Were you a lifesaver here?

Mooloolaba Surf Lifesaving Club reaches out for century of memories

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Seniors march-past, date unknown

Seniors march-past, date unknown

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Club seeks photographs and memories for book to mark 100th birthday next years.

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Members in front of the old clubhouse in the 1920s.

Members in front of the old clubhouse in the 1920s.

CALLING anyone who has ever worn a lifesaver's cap, rowed a surfboat, let out a reel, won a nipper's event or been a part of Mooloolaba Surf Lifesaving Club in any way.

The club will celebrate more than 100 years of community service starting next year and wants to record members' memories in a special book marking the event.

In the lead-up to the commemoration - which will run from November 22, 2022 to July 2023 - the club has launched the Mooloolaba SLSC 100 Years Facebook group.

It already contains a library of historical images and film footage, including the visit by Prince Charles, the original clubhouse in 1933 and the Buderim to Mooloolaba road from 1918.

The first nippers' camp in 1970-71.

The first nippers' camp in 1970-71.

It is a fascinating insight into the life of the club and the Sunshine Coast community as a whole, ranging from the early days when Mooloolaba was an isolated settlement of holiday shacks surrounded by scrub, river flats and sand dunes to the popular holiday resort it is today.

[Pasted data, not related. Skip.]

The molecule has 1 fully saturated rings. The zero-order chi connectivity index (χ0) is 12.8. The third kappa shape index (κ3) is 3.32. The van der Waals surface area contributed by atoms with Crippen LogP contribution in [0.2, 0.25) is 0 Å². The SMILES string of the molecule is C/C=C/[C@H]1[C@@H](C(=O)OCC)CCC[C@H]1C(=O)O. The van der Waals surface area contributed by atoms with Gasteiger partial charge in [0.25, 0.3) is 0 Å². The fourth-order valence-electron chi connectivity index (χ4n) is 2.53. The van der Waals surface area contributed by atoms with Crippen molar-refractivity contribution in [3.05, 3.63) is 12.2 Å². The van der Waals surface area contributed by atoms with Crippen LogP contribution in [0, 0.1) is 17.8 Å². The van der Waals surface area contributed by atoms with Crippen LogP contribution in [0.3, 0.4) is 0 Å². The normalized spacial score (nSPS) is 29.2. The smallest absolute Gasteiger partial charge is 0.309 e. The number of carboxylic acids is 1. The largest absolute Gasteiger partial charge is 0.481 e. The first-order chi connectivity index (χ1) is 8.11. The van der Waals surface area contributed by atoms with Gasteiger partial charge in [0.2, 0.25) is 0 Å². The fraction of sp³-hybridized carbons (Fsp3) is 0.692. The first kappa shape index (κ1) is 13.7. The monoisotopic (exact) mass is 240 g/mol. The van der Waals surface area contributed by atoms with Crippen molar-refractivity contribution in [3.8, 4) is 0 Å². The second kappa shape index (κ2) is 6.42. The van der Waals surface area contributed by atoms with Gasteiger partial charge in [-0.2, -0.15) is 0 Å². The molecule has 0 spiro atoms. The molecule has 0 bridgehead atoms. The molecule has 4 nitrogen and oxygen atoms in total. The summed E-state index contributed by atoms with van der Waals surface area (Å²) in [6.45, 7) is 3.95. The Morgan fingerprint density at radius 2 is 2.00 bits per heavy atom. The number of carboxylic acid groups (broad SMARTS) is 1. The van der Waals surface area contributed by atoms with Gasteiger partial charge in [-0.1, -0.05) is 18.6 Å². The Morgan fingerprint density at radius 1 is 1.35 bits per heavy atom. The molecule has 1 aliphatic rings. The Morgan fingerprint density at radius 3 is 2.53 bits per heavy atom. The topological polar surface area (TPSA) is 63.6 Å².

One who has great memories of the early days is Joe Western, who has been a member for more than 60 years.

Every weekend, Joe and his mates caught the tram to Chermside, hitchhike the rest of the way, then bunk up the clubhouse.

The first ever Mooloolaba boat crew.

The first ever Mooloolaba boat crew.

"We had about 50 beds there and most of the time during summer they were taken up," he said.

They would then spend the next patrolling and doing club activities, such as selling raffle tickets at the pub. "And then we had to find a way home," Joe said.

The Mooloolaba women's R&R team from 1931.

The Mooloolaba women's R&R team from 1931.

Joe said he found out he wasn't as good a swimmer as he had thought so he switched to surf boats, where he eventually found his niche as a sweep. He has been doing that ever since.

He's still mates with a lot of young blokes from those days. "We still have old boys gatherings and all that sort of stuff."

The club has had its ups and downs. Joe said it went through a challenging time after the clubhouse burnt down in 1979.

But with hard work and sponsorship a new clubhouse was eventually built.

"One thing we did was start a Sunday night disco," Joe said. "Pubs used shut early but for some reason the magistrate used to give us a licence until midnight.

"I used to go and front him every month for another four-week licence and away we'd go.

"Then everyone would come down from the pub at seven o'clock. That's when things started to turn around and we started to get a bit of money.

"There was also a flea market for a few years. We started that in Brisbane Road in the carpark. Not many people know that. It was also a bit of an earner."

The club is in good shape nowadays. It has more than 1425 members, with Mooloolaba lifesavers completing 14,000 volunteer patrol hours and performing more than 1800 preventative actions and rescues per season.

Its supporters club has more than 50,000 members and receives 260,000 visitors a year.

Mooloolaba Nippers is one of the biggest programs of its kind on the Sunshine Coast, with more than 400 children participating each season and Starfish Nippers for youngsters with disabilities.

The celebration will include all kinds of events, not least will be a re-enactment of beach patrols and surf sports on the beach to coincide with the first patrol at Mooloolaba in early 1923.

A gala dinner in July 2023 will conclude the anniversary.

For information, visit the Facebook page Mooloolaba SLSC 100 Years or go to www.mooloolabaslsc.com.au

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